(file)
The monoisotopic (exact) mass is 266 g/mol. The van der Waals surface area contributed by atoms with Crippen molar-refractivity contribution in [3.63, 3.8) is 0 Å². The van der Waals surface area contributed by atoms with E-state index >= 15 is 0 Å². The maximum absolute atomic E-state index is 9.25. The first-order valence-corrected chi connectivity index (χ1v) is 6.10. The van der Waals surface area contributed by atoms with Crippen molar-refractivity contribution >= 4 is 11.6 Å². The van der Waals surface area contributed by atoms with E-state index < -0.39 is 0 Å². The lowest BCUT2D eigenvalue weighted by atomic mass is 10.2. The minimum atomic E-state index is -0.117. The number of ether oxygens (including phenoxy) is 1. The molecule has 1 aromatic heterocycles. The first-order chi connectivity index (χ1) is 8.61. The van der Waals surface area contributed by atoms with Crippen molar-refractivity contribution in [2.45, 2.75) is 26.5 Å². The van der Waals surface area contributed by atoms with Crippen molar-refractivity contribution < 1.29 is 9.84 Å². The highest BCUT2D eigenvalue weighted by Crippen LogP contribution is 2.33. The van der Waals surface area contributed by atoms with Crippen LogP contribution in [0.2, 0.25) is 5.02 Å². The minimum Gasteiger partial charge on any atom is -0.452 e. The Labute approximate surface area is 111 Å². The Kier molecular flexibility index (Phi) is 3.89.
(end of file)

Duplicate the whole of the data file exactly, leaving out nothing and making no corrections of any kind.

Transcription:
The monoisotopic (exact) mass is 266 g/mol. The van der Waals surface area contributed by atoms with Crippen molar-refractivity contribution in [3.63, 3.8) is 0 Å². The van der Waals surface area contributed by atoms with E-state index >= 15 is 0 Å². The maximum absolute atomic E-state index is 9.25. The first-order valence-corrected chi connectivity index (χ1v) is 6.10. The van der Waals surface area contributed by atoms with Crippen molar-refractivity contribution >= 4 is 11.6 Å². The van der Waals surface area contributed by atoms with E-state index < -0.39 is 0 Å². The lowest BCUT2D eigenvalue weighted by atomic mass is 10.2. The minimum atomic E-state index is -0.117. The number of ether oxygens (including phenoxy) is 1. The molecule has 1 aromatic heterocycles. The first-order chi connectivity index (χ1) is 8.61. The van der Waals surface area contributed by atoms with Crippen molar-refractivity contribution in [2.45, 2.75) is 26.5 Å². The van der Waals surface area contributed by atoms with Crippen molar-refractivity contribution < 1.29 is 9.84 Å². The highest BCUT2D eigenvalue weighted by Crippen LogP contribution is 2.33. The van der Waals surface area contributed by atoms with Crippen LogP contribution in [0.2, 0.25) is 5.02 Å². The minimum Gasteiger partial charge on any atom is -0.452 e. The Labute approximate surface area is 111 Å². The Kier molecular flexibility index (Phi) is 3.89.